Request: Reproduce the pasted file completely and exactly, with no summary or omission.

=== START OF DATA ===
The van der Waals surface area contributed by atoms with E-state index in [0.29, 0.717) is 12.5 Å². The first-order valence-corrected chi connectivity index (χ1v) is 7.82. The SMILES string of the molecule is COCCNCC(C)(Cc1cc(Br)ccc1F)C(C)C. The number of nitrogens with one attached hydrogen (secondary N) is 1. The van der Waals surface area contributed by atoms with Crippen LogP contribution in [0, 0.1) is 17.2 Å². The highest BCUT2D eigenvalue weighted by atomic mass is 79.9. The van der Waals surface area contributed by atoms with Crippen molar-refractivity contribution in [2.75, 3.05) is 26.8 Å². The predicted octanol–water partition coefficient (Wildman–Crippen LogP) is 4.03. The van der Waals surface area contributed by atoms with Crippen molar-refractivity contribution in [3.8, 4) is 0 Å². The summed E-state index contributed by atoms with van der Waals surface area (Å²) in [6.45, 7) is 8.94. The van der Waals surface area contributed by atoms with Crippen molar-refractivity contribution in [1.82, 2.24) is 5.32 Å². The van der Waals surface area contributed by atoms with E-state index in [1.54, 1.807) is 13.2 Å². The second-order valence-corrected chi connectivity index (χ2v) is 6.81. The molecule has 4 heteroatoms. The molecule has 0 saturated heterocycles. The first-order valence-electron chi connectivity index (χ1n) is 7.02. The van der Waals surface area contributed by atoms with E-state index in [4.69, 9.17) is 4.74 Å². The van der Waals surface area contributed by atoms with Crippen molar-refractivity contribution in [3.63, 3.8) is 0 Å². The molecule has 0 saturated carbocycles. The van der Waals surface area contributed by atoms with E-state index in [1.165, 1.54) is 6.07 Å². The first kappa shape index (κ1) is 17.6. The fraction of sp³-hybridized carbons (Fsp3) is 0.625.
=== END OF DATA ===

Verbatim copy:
The van der Waals surface area contributed by atoms with E-state index in [0.29, 0.717) is 12.5 Å². The first-order valence-corrected chi connectivity index (χ1v) is 7.82. The SMILES string of the molecule is COCCNCC(C)(Cc1cc(Br)ccc1F)C(C)C. The number of nitrogens with one attached hydrogen (secondary N) is 1. The van der Waals surface area contributed by atoms with Crippen LogP contribution in [0, 0.1) is 17.2 Å². The highest BCUT2D eigenvalue weighted by atomic mass is 79.9. The van der Waals surface area contributed by atoms with Crippen molar-refractivity contribution in [2.75, 3.05) is 26.8 Å². The predicted octanol–water partition coefficient (Wildman–Crippen LogP) is 4.03. The van der Waals surface area contributed by atoms with Crippen molar-refractivity contribution in [3.8, 4) is 0 Å². The summed E-state index contributed by atoms with van der Waals surface area (Å²) in [6.45, 7) is 8.94. The van der Waals surface area contributed by atoms with Crippen molar-refractivity contribution in [1.82, 2.24) is 5.32 Å². The van der Waals surface area contributed by atoms with E-state index in [1.54, 1.807) is 13.2 Å². The second-order valence-corrected chi connectivity index (χ2v) is 6.81. The molecule has 4 heteroatoms. The molecule has 0 saturated heterocycles. The first-order valence-electron chi connectivity index (χ1n) is 7.02. The van der Waals surface area contributed by atoms with E-state index in [4.69, 9.17) is 4.74 Å². The van der Waals surface area contributed by atoms with Crippen molar-refractivity contribution in [3.63, 3.8) is 0 Å². The molecule has 0 saturated carbocycles. The van der Waals surface area contributed by atoms with E-state index in [1.165, 1.54) is 6.07 Å². The first kappa shape index (κ1) is 17.6. The fraction of sp³-hybridized carbons (Fsp3) is 0.625.